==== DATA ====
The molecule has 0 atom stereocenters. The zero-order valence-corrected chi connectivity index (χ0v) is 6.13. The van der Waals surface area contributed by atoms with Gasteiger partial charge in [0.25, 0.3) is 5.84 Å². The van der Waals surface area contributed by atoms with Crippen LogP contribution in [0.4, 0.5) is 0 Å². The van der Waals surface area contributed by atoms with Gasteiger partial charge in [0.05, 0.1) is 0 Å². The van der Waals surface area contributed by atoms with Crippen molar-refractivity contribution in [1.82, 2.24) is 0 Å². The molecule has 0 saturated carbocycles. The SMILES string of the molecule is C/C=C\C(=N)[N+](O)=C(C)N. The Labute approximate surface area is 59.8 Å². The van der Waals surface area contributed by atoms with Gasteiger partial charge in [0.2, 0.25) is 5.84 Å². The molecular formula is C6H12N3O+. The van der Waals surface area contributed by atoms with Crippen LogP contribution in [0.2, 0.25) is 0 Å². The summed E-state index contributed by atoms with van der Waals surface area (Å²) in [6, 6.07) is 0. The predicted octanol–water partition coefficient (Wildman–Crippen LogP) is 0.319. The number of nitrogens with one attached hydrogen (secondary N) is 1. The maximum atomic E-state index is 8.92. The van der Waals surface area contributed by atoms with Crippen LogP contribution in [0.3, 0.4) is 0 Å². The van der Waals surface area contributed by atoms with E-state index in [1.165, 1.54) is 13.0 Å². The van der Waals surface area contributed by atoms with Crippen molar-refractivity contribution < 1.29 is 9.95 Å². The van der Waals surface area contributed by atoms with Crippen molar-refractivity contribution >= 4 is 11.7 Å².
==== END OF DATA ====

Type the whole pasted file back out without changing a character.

The molecule has 0 atom stereocenters. The zero-order valence-corrected chi connectivity index (χ0v) is 6.13. The van der Waals surface area contributed by atoms with Gasteiger partial charge in [0.25, 0.3) is 5.84 Å². The van der Waals surface area contributed by atoms with Crippen LogP contribution in [0.4, 0.5) is 0 Å². The van der Waals surface area contributed by atoms with Gasteiger partial charge in [0.05, 0.1) is 0 Å². The van der Waals surface area contributed by atoms with Crippen molar-refractivity contribution in [1.82, 2.24) is 0 Å². The molecule has 0 saturated carbocycles. The SMILES string of the molecule is C/C=C\C(=N)[N+](O)=C(C)N. The Labute approximate surface area is 59.8 Å². The van der Waals surface area contributed by atoms with Gasteiger partial charge in [0.2, 0.25) is 5.84 Å². The molecular formula is C6H12N3O+. The van der Waals surface area contributed by atoms with Crippen LogP contribution in [0.2, 0.25) is 0 Å². The summed E-state index contributed by atoms with van der Waals surface area (Å²) in [6, 6.07) is 0. The predicted octanol–water partition coefficient (Wildman–Crippen LogP) is 0.319. The number of nitrogens with one attached hydrogen (secondary N) is 1. The maximum atomic E-state index is 8.92. The van der Waals surface area contributed by atoms with Crippen LogP contribution in [0.3, 0.4) is 0 Å². The van der Waals surface area contributed by atoms with E-state index in [1.165, 1.54) is 13.0 Å². The van der Waals surface area contributed by atoms with Crippen molar-refractivity contribution < 1.29 is 9.95 Å². The van der Waals surface area contributed by atoms with Crippen molar-refractivity contribution >= 4 is 11.7 Å².